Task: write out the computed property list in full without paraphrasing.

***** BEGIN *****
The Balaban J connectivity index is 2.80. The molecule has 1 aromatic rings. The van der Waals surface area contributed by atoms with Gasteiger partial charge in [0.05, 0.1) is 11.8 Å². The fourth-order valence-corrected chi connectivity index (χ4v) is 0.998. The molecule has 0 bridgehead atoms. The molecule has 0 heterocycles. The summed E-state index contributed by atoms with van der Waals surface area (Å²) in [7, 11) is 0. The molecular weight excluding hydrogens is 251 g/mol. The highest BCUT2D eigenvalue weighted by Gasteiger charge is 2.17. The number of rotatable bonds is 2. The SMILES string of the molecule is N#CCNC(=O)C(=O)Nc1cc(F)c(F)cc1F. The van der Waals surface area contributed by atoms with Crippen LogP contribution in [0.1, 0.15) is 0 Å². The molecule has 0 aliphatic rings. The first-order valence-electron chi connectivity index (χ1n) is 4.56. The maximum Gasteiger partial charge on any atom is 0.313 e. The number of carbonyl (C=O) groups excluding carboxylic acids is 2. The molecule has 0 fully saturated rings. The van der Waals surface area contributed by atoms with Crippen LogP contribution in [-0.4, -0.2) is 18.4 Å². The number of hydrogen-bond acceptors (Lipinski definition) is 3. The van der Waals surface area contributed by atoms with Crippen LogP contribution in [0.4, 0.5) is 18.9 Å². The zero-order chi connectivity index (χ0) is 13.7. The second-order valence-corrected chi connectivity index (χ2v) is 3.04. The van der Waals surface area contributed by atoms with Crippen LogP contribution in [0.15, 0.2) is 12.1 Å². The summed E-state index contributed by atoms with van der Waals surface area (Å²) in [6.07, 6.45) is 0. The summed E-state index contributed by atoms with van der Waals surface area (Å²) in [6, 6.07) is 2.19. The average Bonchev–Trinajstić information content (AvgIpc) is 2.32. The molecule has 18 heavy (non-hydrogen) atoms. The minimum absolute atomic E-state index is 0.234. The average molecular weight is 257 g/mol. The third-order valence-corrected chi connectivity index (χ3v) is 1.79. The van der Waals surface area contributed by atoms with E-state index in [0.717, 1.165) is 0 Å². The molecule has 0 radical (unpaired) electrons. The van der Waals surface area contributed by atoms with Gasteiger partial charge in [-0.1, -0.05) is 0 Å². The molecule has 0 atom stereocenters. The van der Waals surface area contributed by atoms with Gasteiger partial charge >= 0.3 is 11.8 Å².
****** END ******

The Balaban J connectivity index is 2.80. The molecule has 1 aromatic rings. The van der Waals surface area contributed by atoms with Gasteiger partial charge in [0.05, 0.1) is 11.8 Å². The fourth-order valence-corrected chi connectivity index (χ4v) is 0.998. The molecule has 0 bridgehead atoms. The molecule has 0 heterocycles. The summed E-state index contributed by atoms with van der Waals surface area (Å²) in [7, 11) is 0. The molecular weight excluding hydrogens is 251 g/mol. The highest BCUT2D eigenvalue weighted by Gasteiger charge is 2.17. The number of rotatable bonds is 2. The SMILES string of the molecule is N#CCNC(=O)C(=O)Nc1cc(F)c(F)cc1F. The van der Waals surface area contributed by atoms with Crippen LogP contribution in [0.1, 0.15) is 0 Å². The molecule has 0 aliphatic rings. The first-order valence-electron chi connectivity index (χ1n) is 4.56. The maximum Gasteiger partial charge on any atom is 0.313 e. The number of carbonyl (C=O) groups excluding carboxylic acids is 2. The molecule has 0 fully saturated rings. The van der Waals surface area contributed by atoms with Crippen LogP contribution in [-0.4, -0.2) is 18.4 Å². The number of hydrogen-bond acceptors (Lipinski definition) is 3. The van der Waals surface area contributed by atoms with Crippen LogP contribution in [0.4, 0.5) is 18.9 Å². The zero-order chi connectivity index (χ0) is 13.7. The second-order valence-corrected chi connectivity index (χ2v) is 3.04. The van der Waals surface area contributed by atoms with Crippen LogP contribution in [0.15, 0.2) is 12.1 Å². The summed E-state index contributed by atoms with van der Waals surface area (Å²) in [6.07, 6.45) is 0. The summed E-state index contributed by atoms with van der Waals surface area (Å²) in [6, 6.07) is 2.19. The average Bonchev–Trinajstić information content (AvgIpc) is 2.32. The molecule has 18 heavy (non-hydrogen) atoms. The minimum absolute atomic E-state index is 0.234. The average molecular weight is 257 g/mol. The third-order valence-corrected chi connectivity index (χ3v) is 1.79. The van der Waals surface area contributed by atoms with E-state index in [0.717, 1.165) is 0 Å². The molecule has 0 radical (unpaired) electrons. The van der Waals surface area contributed by atoms with Gasteiger partial charge in [-0.1, -0.05) is 0 Å². The molecule has 0 atom stereocenters. The van der Waals surface area contributed by atoms with Gasteiger partial charge >= 0.3 is 11.8 Å².